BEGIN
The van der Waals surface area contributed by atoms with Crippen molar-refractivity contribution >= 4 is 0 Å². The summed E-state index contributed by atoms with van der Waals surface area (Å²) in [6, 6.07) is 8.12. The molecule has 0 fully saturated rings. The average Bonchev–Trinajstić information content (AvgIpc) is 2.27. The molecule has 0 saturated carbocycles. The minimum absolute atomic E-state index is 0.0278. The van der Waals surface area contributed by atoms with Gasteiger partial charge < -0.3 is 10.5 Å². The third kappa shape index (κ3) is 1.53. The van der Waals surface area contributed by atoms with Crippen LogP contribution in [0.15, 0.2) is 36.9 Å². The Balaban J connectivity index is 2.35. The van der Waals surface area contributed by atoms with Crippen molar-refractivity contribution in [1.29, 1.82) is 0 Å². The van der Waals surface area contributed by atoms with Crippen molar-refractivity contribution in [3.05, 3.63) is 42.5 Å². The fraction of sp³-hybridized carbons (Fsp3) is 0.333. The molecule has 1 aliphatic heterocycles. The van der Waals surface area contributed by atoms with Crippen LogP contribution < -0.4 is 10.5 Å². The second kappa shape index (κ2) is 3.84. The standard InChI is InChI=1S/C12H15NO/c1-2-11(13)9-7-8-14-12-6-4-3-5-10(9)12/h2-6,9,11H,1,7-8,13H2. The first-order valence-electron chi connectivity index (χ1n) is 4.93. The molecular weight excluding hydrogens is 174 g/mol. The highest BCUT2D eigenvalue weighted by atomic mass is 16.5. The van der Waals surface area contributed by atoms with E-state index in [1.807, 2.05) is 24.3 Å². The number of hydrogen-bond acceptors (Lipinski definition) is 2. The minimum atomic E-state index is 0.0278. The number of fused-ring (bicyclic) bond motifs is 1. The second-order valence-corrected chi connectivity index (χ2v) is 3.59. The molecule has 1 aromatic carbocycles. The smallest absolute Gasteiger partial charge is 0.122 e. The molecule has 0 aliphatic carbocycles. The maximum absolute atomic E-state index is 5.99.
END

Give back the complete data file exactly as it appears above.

The van der Waals surface area contributed by atoms with Crippen molar-refractivity contribution >= 4 is 0 Å². The summed E-state index contributed by atoms with van der Waals surface area (Å²) in [6, 6.07) is 8.12. The molecule has 0 fully saturated rings. The average Bonchev–Trinajstić information content (AvgIpc) is 2.27. The molecule has 0 saturated carbocycles. The minimum absolute atomic E-state index is 0.0278. The van der Waals surface area contributed by atoms with Gasteiger partial charge < -0.3 is 10.5 Å². The third kappa shape index (κ3) is 1.53. The van der Waals surface area contributed by atoms with Crippen LogP contribution in [0.15, 0.2) is 36.9 Å². The Balaban J connectivity index is 2.35. The van der Waals surface area contributed by atoms with Crippen molar-refractivity contribution in [1.29, 1.82) is 0 Å². The van der Waals surface area contributed by atoms with Crippen molar-refractivity contribution in [3.05, 3.63) is 42.5 Å². The fraction of sp³-hybridized carbons (Fsp3) is 0.333. The molecule has 1 aliphatic heterocycles. The van der Waals surface area contributed by atoms with Crippen LogP contribution < -0.4 is 10.5 Å². The second kappa shape index (κ2) is 3.84. The standard InChI is InChI=1S/C12H15NO/c1-2-11(13)9-7-8-14-12-6-4-3-5-10(9)12/h2-6,9,11H,1,7-8,13H2. The first-order valence-electron chi connectivity index (χ1n) is 4.93. The molecular weight excluding hydrogens is 174 g/mol. The highest BCUT2D eigenvalue weighted by atomic mass is 16.5. The van der Waals surface area contributed by atoms with E-state index in [1.807, 2.05) is 24.3 Å². The number of hydrogen-bond acceptors (Lipinski definition) is 2. The minimum atomic E-state index is 0.0278. The number of fused-ring (bicyclic) bond motifs is 1. The second-order valence-corrected chi connectivity index (χ2v) is 3.59. The molecule has 1 aromatic carbocycles. The smallest absolute Gasteiger partial charge is 0.122 e. The molecule has 0 aliphatic carbocycles. The maximum absolute atomic E-state index is 5.99.